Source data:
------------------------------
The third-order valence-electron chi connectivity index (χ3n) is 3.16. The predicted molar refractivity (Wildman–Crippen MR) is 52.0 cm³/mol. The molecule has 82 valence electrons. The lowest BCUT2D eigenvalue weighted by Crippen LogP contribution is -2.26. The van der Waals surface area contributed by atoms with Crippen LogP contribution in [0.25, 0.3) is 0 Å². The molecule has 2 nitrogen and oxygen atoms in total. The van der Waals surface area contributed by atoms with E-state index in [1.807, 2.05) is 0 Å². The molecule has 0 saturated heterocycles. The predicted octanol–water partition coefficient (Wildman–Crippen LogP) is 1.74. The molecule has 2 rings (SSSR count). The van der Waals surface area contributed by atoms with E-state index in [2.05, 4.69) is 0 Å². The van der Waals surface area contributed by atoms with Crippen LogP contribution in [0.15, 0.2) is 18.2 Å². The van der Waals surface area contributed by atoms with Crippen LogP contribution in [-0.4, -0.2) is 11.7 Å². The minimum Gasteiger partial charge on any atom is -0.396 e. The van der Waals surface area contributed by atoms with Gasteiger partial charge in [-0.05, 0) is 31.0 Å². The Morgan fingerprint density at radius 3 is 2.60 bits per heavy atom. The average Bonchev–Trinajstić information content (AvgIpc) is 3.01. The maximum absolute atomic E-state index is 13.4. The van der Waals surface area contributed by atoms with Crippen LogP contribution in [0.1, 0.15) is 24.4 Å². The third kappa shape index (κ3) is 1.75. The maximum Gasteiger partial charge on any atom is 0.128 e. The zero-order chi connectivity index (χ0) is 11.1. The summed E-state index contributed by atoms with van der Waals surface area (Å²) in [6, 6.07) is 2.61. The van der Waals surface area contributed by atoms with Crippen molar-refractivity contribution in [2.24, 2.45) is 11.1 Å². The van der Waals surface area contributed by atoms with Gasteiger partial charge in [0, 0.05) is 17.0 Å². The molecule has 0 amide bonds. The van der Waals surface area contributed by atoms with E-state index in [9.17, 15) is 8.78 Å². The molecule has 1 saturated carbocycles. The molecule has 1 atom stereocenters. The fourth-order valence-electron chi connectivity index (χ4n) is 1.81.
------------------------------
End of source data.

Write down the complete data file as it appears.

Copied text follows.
The third-order valence-electron chi connectivity index (χ3n) is 3.16. The predicted molar refractivity (Wildman–Crippen MR) is 52.0 cm³/mol. The molecule has 82 valence electrons. The lowest BCUT2D eigenvalue weighted by Crippen LogP contribution is -2.26. The van der Waals surface area contributed by atoms with Crippen LogP contribution in [0.25, 0.3) is 0 Å². The molecule has 2 nitrogen and oxygen atoms in total. The van der Waals surface area contributed by atoms with E-state index in [1.807, 2.05) is 0 Å². The molecule has 0 saturated heterocycles. The predicted octanol–water partition coefficient (Wildman–Crippen LogP) is 1.74. The molecule has 2 rings (SSSR count). The van der Waals surface area contributed by atoms with E-state index in [2.05, 4.69) is 0 Å². The van der Waals surface area contributed by atoms with Crippen LogP contribution in [0.15, 0.2) is 18.2 Å². The van der Waals surface area contributed by atoms with Crippen LogP contribution in [-0.4, -0.2) is 11.7 Å². The minimum Gasteiger partial charge on any atom is -0.396 e. The van der Waals surface area contributed by atoms with Gasteiger partial charge in [-0.05, 0) is 31.0 Å². The Morgan fingerprint density at radius 3 is 2.60 bits per heavy atom. The average Bonchev–Trinajstić information content (AvgIpc) is 3.01. The maximum absolute atomic E-state index is 13.4. The van der Waals surface area contributed by atoms with Crippen LogP contribution in [0.1, 0.15) is 24.4 Å². The third kappa shape index (κ3) is 1.75. The maximum Gasteiger partial charge on any atom is 0.128 e. The zero-order chi connectivity index (χ0) is 11.1. The summed E-state index contributed by atoms with van der Waals surface area (Å²) in [6, 6.07) is 2.61. The van der Waals surface area contributed by atoms with Crippen molar-refractivity contribution in [2.24, 2.45) is 11.1 Å². The van der Waals surface area contributed by atoms with Gasteiger partial charge in [0, 0.05) is 17.0 Å². The molecule has 0 amide bonds. The van der Waals surface area contributed by atoms with E-state index in [9.17, 15) is 8.78 Å². The molecule has 1 saturated carbocycles. The molecule has 1 atom stereocenters. The fourth-order valence-electron chi connectivity index (χ4n) is 1.81.